Shellhammer exited Fab 15 months ago, long after that trust was lost due to an ever-weakening product assortment. Goldberg stayed on, launching Hem — a collection of ready-made and custom furniture — in September 2014. (Now that he has shed himself of Fab, Goldberg is focusing solely on Hem, using some of what's left of Fab's VC funding to move it along.) While Goldberg's bet is on the fact that the market for mid-priced furniture is barren, Shellhammer's is that the product is there — it's just awfully hard to find it.

"When Fab — well, my Fab — went away, many of our brands no longer had a place to scale their product," Shellhammer explains. While 40 to 50 percent of Bezar's current roster is made up of Fab vendors, he says that the process of finding new talent is part of what will distinguish the site. "Merchants have gotten lazy, scientific, methodical," he says. "We're not just looking at the four trade shows, we're going to take risks. There's a lack of safety in our assortment."

Where Shellhammer is being less risky, so far, is funding. He's raised just $2.3 million in a round led by Lerer Hippeau Ventures (investors in Thrillist, Into the Gloss and Violet Grey, among other consumer-facing companies) with money thrown in by Bonobos's Andy Dunn, HSN's Mindy Grossman and industrial designer Yves Behar. He's keeping costs down by holding his vendors responsible for product imagery, and also by refusing to buy inventory outright. The latter helps to explain why he is, again, relying on the flash sales model to disseminate product, despite the fact that flash sales sites have lost much of their luster in the past couple of years.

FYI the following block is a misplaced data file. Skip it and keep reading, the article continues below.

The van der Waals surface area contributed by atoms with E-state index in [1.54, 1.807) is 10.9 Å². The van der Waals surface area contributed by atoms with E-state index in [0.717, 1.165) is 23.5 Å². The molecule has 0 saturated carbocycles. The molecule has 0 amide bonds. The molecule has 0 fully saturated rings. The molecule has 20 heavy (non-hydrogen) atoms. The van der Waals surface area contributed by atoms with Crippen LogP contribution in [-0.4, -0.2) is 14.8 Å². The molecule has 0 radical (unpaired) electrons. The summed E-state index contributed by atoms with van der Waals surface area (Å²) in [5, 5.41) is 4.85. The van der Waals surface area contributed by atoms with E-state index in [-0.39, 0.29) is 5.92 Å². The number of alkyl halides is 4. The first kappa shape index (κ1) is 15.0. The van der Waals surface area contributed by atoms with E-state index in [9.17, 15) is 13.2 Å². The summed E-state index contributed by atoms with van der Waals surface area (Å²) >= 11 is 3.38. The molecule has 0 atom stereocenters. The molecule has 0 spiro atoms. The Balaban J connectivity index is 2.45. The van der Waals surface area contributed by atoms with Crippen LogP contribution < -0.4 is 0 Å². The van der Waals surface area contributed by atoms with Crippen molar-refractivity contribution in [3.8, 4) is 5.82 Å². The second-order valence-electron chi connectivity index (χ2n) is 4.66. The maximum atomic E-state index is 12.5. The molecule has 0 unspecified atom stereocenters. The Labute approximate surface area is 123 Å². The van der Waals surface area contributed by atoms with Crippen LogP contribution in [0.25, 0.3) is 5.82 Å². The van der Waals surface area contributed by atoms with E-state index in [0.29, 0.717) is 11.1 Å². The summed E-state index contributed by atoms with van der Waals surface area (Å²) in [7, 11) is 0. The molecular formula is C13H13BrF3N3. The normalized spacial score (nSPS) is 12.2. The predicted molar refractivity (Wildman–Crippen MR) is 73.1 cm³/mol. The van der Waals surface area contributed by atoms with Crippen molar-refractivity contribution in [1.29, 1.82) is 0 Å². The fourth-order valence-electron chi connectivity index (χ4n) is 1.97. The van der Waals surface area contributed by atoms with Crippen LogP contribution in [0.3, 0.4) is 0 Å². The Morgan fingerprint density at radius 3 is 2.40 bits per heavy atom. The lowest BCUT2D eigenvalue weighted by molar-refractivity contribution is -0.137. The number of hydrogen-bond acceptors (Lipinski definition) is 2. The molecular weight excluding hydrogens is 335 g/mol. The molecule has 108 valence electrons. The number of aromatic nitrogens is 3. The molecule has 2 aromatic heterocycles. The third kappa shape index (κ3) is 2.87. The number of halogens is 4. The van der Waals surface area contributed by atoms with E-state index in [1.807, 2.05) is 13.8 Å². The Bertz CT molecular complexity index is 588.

"When you secure inventory, you have to sell it until it sells out. You're beholden to the stuff on the shelf, which can destroy the brand," Shellhammer says. He believes that the "flash" part of the flash sales model isn't what's broken: it's the lack of compelling product. "What we're doing isn't connected to discount. Our designers aren't motivating by getting rid of excess inventory." 

While Bezar's product assortment is already wide-ranging — the "Accessories" category currently includes Stolen Riches's colored shoelaces and Heimplanet's outdoor tents — Shellhammer says he plans on staying far away from traditional fashion. "I just think fashion, overall, is much more competitive," he says. "There are great choices at the high end and the low end. I mean, try beating H&M." 

Shellhammer, however, is confident that he can make stars out of a new generation of product designers. "We really want to tell the story of independent designers," he says. "This is someone's livelihood." While Shellhammer's goals haven't seemed to change much since he started Fab all those years ago, he's a classic example of a founder wanting to prove that he has learned from the missteps of the past. "When we went out and raised money, I made it clear that I'm not promising to create a billion-dollar company," he says. "Our goal is to create something that's sustainable, not to be giant overnight. The strategy here is: smaller sales, healthy numbers, and to not let the editorial voice become diluted for the sake of growth."